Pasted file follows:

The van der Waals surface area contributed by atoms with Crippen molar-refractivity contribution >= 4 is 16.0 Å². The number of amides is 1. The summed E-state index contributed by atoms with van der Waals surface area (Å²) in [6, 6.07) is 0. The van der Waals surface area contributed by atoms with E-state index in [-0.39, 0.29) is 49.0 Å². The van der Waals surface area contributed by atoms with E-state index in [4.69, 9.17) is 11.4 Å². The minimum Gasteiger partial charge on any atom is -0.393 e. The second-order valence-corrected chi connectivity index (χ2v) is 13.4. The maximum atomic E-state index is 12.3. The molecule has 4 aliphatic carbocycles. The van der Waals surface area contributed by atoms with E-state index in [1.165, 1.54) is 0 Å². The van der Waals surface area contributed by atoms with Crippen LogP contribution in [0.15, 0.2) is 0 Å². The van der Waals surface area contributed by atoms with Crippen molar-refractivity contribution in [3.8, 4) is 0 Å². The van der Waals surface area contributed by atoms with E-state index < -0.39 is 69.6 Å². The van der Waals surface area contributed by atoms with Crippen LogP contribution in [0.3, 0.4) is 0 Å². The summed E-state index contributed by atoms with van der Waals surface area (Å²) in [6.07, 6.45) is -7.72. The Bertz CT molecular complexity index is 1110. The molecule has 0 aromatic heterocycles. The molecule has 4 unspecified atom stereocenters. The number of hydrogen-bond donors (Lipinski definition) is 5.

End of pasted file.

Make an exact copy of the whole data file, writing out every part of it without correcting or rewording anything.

The van der Waals surface area contributed by atoms with Crippen molar-refractivity contribution >= 4 is 16.0 Å². The number of amides is 1. The summed E-state index contributed by atoms with van der Waals surface area (Å²) in [6, 6.07) is 0. The van der Waals surface area contributed by atoms with E-state index in [-0.39, 0.29) is 49.0 Å². The van der Waals surface area contributed by atoms with E-state index in [4.69, 9.17) is 11.4 Å². The minimum Gasteiger partial charge on any atom is -0.393 e. The second-order valence-corrected chi connectivity index (χ2v) is 13.4. The maximum atomic E-state index is 12.3. The molecule has 4 aliphatic carbocycles. The van der Waals surface area contributed by atoms with E-state index in [1.165, 1.54) is 0 Å². The van der Waals surface area contributed by atoms with Crippen LogP contribution in [0.15, 0.2) is 0 Å². The van der Waals surface area contributed by atoms with Crippen molar-refractivity contribution in [3.8, 4) is 0 Å². The van der Waals surface area contributed by atoms with E-state index < -0.39 is 69.6 Å². The van der Waals surface area contributed by atoms with Crippen LogP contribution in [0.3, 0.4) is 0 Å². The summed E-state index contributed by atoms with van der Waals surface area (Å²) in [6.07, 6.45) is -7.72. The Bertz CT molecular complexity index is 1110. The molecule has 0 aromatic heterocycles. The molecule has 4 unspecified atom stereocenters. The number of hydrogen-bond donors (Lipinski definition) is 5.